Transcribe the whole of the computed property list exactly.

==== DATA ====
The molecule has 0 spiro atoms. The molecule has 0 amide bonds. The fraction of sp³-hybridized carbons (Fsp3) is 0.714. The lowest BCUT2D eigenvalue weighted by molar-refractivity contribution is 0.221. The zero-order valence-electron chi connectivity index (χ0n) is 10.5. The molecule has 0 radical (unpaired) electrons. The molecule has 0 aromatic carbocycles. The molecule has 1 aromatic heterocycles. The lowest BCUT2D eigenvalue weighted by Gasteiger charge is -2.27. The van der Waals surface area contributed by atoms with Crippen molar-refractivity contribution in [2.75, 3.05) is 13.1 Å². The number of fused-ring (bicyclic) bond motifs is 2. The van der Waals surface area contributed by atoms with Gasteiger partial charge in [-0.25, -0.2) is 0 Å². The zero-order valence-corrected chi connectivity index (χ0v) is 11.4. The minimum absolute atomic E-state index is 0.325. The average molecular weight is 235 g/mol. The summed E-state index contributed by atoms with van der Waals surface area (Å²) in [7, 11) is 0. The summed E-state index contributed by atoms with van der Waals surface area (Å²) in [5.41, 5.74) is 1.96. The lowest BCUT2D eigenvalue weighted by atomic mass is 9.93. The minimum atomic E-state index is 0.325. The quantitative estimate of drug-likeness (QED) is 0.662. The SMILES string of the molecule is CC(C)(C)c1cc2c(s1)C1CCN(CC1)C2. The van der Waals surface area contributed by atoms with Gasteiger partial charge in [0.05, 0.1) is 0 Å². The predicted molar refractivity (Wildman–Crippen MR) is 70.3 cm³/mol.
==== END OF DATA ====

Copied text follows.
The molecule has 0 spiro atoms. The molecule has 0 amide bonds. The fraction of sp³-hybridized carbons (Fsp3) is 0.714. The lowest BCUT2D eigenvalue weighted by molar-refractivity contribution is 0.221. The zero-order valence-electron chi connectivity index (χ0n) is 10.5. The molecule has 0 radical (unpaired) electrons. The molecule has 0 aromatic carbocycles. The molecule has 1 aromatic heterocycles. The lowest BCUT2D eigenvalue weighted by Gasteiger charge is -2.27. The van der Waals surface area contributed by atoms with Crippen molar-refractivity contribution in [2.75, 3.05) is 13.1 Å². The number of fused-ring (bicyclic) bond motifs is 2. The van der Waals surface area contributed by atoms with Gasteiger partial charge in [-0.25, -0.2) is 0 Å². The zero-order valence-corrected chi connectivity index (χ0v) is 11.4. The minimum absolute atomic E-state index is 0.325. The average molecular weight is 235 g/mol. The summed E-state index contributed by atoms with van der Waals surface area (Å²) in [7, 11) is 0. The summed E-state index contributed by atoms with van der Waals surface area (Å²) in [5.41, 5.74) is 1.96. The lowest BCUT2D eigenvalue weighted by atomic mass is 9.93. The minimum atomic E-state index is 0.325. The quantitative estimate of drug-likeness (QED) is 0.662. The SMILES string of the molecule is CC(C)(C)c1cc2c(s1)C1CCN(CC1)C2. The van der Waals surface area contributed by atoms with Gasteiger partial charge in [0.05, 0.1) is 0 Å². The predicted molar refractivity (Wildman–Crippen MR) is 70.3 cm³/mol.